Kale Project challenges Israeli control over Palestinian agriculture

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Originally published on Ma’an News Agency.

BEIT QAD (Ma’an) — Up a small, bumpy road on a hill overlooking the northern West Bank town of Jenin, a food revolution is slowly taking shape.

Blessed with a temperate climate and just a stone’s throw away from the fertile soils of the Lower Galilee, the area has long been home to some of Palestine’s most bountiful agricultural production.

Israeli restrictions on the Palestinian economy, however, have deformed the market, pushing many farmers to produce low-quality produce aimed for export even as locals are forced to rely on expensive Israeli imports.

At a farm near the village of Beit Qad, a new project is spreading a previously unknown vegetable in the area with the hope that it will not only improve access to healthy and natural produce, but also directly challenge the Israeli occupation’s control over the very food Palestinians eat.

The Kale Project is a joint venture by two organizations — Refutrees and the MA’AN Development Center (no relationship to Ma’an News Agency) — that hopes to introduce the leafy purplish-green vegetable to the Palestinian market en masse.

While kale has grown famous in Europe and North America in recent years as a delicious but expensive vegetable for the wealthy and health-crazed, the Kale Project is hoping to harness the vegetable’s nutritional value and its relatively low production costs to inspire a new approach to food for the average Palestinian.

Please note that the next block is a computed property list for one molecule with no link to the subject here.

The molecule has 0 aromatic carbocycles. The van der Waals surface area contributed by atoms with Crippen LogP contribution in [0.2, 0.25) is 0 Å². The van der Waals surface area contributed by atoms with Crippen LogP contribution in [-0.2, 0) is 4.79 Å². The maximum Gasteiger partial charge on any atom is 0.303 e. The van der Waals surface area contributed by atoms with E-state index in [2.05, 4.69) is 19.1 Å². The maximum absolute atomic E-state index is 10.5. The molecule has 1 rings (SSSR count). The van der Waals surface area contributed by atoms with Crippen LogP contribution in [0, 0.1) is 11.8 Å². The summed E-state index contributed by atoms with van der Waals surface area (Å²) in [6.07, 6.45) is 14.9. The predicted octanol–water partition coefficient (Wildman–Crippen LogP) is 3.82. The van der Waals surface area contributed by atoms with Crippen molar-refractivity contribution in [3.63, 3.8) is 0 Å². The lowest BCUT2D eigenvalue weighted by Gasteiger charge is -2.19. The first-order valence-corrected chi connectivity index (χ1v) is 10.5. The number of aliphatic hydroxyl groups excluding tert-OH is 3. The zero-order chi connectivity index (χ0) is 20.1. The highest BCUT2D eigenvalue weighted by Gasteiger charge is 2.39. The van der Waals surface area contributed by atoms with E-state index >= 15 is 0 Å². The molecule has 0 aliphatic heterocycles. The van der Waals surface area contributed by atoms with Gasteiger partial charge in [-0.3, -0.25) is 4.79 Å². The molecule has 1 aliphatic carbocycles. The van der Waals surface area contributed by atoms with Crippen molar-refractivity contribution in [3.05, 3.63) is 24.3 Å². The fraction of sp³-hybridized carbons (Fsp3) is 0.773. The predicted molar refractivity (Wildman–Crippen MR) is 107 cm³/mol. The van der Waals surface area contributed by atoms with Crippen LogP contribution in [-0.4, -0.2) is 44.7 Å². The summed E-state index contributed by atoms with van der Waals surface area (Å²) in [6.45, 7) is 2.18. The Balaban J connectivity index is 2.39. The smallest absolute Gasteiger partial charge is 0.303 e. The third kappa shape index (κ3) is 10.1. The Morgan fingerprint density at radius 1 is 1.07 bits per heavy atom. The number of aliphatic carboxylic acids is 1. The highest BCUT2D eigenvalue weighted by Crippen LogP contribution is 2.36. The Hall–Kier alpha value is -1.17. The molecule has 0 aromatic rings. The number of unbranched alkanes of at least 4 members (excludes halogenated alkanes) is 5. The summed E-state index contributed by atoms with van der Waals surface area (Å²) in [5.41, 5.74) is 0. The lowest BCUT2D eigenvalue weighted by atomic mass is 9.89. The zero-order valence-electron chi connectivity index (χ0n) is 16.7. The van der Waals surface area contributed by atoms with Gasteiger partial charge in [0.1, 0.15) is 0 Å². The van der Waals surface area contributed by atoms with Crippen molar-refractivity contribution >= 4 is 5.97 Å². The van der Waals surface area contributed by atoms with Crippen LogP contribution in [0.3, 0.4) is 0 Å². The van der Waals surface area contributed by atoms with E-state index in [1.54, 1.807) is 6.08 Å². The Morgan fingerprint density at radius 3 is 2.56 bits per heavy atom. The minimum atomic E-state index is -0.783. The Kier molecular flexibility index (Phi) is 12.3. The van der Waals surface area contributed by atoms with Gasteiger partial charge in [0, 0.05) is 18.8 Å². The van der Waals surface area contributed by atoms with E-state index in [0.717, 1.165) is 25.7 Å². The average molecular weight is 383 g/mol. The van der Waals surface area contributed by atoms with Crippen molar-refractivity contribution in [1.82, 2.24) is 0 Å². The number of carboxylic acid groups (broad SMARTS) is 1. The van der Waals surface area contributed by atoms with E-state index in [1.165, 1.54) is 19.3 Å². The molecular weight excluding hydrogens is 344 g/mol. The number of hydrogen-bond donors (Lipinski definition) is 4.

‘Diet and nutrition are tools of war’

Approaching the farm in Beit Qad is a tricky endeavor. Winding north from Ramallah, the road passes Israeli checkpoint after Israeli checkpoint and Jewish settlement after Jewish settlement.

The rolling hills and fertile soil they hide are permanently scarred by the occupation, while the displacement of farmers by Israeli policies of land confiscation has systematically eradicated the generations-old connections between farmers and the land.

Bereft of the intimate knowledge of farming techniques cultivated over centuries and pressured by restrictions on Palestinian exports, many farmers have turned to easy-to-export vegetables like cucumbers, tomatoes, and lettuce. Those left landless, meanwhile, have moved to the refugee camps and tiny apartments in the poorer neighborhoods of West Bank cities.

The result is something akin to a “food desert” in Palestine, where the market is flooded by products of too low a quality to sell in the West or Israel, but dumped onto Palestinians who have no choice in the matter. Prices are still relatively high though as significant amounts of the produce comes from Israel where per capita income is more than 10 times as much.

For Lamya Hussain, Refutrees director and research head at the Kale Project, the group’s work is as much about health as it is about resisting the occupation’s deleterious effects on Palestinians’ abilities to carry out even the most basic of functions, like choosing their own mix of organic and nutritious food.